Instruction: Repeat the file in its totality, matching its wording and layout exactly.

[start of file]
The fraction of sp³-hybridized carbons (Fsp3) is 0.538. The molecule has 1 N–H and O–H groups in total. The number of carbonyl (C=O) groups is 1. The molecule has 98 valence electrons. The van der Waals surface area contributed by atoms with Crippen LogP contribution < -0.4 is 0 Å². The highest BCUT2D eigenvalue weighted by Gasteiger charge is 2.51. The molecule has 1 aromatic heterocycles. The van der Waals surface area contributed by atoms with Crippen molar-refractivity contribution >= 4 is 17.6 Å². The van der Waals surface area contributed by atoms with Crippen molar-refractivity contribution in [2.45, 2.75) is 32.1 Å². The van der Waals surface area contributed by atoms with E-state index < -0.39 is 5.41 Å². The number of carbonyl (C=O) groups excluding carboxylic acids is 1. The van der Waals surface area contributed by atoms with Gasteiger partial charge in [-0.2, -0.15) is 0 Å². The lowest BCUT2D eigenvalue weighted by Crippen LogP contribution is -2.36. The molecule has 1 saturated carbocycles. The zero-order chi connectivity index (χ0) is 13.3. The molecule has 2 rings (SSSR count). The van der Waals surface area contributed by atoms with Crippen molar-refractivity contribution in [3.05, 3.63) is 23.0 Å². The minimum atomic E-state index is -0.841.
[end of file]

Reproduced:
The fraction of sp³-hybridized carbons (Fsp3) is 0.538. The molecule has 1 N–H and O–H groups in total. The number of carbonyl (C=O) groups is 1. The molecule has 98 valence electrons. The van der Waals surface area contributed by atoms with Crippen LogP contribution < -0.4 is 0 Å². The highest BCUT2D eigenvalue weighted by Gasteiger charge is 2.51. The molecule has 1 aromatic heterocycles. The van der Waals surface area contributed by atoms with Crippen molar-refractivity contribution >= 4 is 17.6 Å². The van der Waals surface area contributed by atoms with Crippen molar-refractivity contribution in [2.45, 2.75) is 32.1 Å². The van der Waals surface area contributed by atoms with E-state index < -0.39 is 5.41 Å². The number of carbonyl (C=O) groups excluding carboxylic acids is 1. The van der Waals surface area contributed by atoms with Gasteiger partial charge in [-0.2, -0.15) is 0 Å². The lowest BCUT2D eigenvalue weighted by Crippen LogP contribution is -2.36. The molecule has 1 saturated carbocycles. The zero-order chi connectivity index (χ0) is 13.3. The molecule has 2 rings (SSSR count). The van der Waals surface area contributed by atoms with Crippen molar-refractivity contribution in [3.05, 3.63) is 23.0 Å². The minimum atomic E-state index is -0.841.